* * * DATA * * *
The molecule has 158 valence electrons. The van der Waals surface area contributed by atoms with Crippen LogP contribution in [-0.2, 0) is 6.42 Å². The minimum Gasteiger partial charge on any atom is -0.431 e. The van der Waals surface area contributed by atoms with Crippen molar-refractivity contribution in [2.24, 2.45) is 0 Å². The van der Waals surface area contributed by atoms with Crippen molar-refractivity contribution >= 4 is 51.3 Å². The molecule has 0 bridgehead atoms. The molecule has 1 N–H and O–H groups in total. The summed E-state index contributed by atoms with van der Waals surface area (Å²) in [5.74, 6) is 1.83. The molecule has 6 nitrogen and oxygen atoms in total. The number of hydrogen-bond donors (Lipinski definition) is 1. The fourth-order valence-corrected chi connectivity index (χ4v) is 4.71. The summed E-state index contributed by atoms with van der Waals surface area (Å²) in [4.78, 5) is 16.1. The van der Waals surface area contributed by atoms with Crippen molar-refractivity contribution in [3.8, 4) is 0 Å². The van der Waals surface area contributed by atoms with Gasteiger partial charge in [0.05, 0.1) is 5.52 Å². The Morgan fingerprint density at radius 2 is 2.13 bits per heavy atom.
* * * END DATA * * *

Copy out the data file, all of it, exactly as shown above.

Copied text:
The molecule has 158 valence electrons. The van der Waals surface area contributed by atoms with Crippen LogP contribution in [-0.2, 0) is 6.42 Å². The minimum Gasteiger partial charge on any atom is -0.431 e. The van der Waals surface area contributed by atoms with Crippen molar-refractivity contribution in [2.24, 2.45) is 0 Å². The van der Waals surface area contributed by atoms with Crippen molar-refractivity contribution >= 4 is 51.3 Å². The molecule has 0 bridgehead atoms. The molecule has 1 N–H and O–H groups in total. The summed E-state index contributed by atoms with van der Waals surface area (Å²) in [5.74, 6) is 1.83. The molecule has 6 nitrogen and oxygen atoms in total. The number of hydrogen-bond donors (Lipinski definition) is 1. The fourth-order valence-corrected chi connectivity index (χ4v) is 4.71. The summed E-state index contributed by atoms with van der Waals surface area (Å²) in [4.78, 5) is 16.1. The van der Waals surface area contributed by atoms with Crippen molar-refractivity contribution in [3.8, 4) is 0 Å². The van der Waals surface area contributed by atoms with Gasteiger partial charge in [0.05, 0.1) is 5.52 Å². The Morgan fingerprint density at radius 2 is 2.13 bits per heavy atom.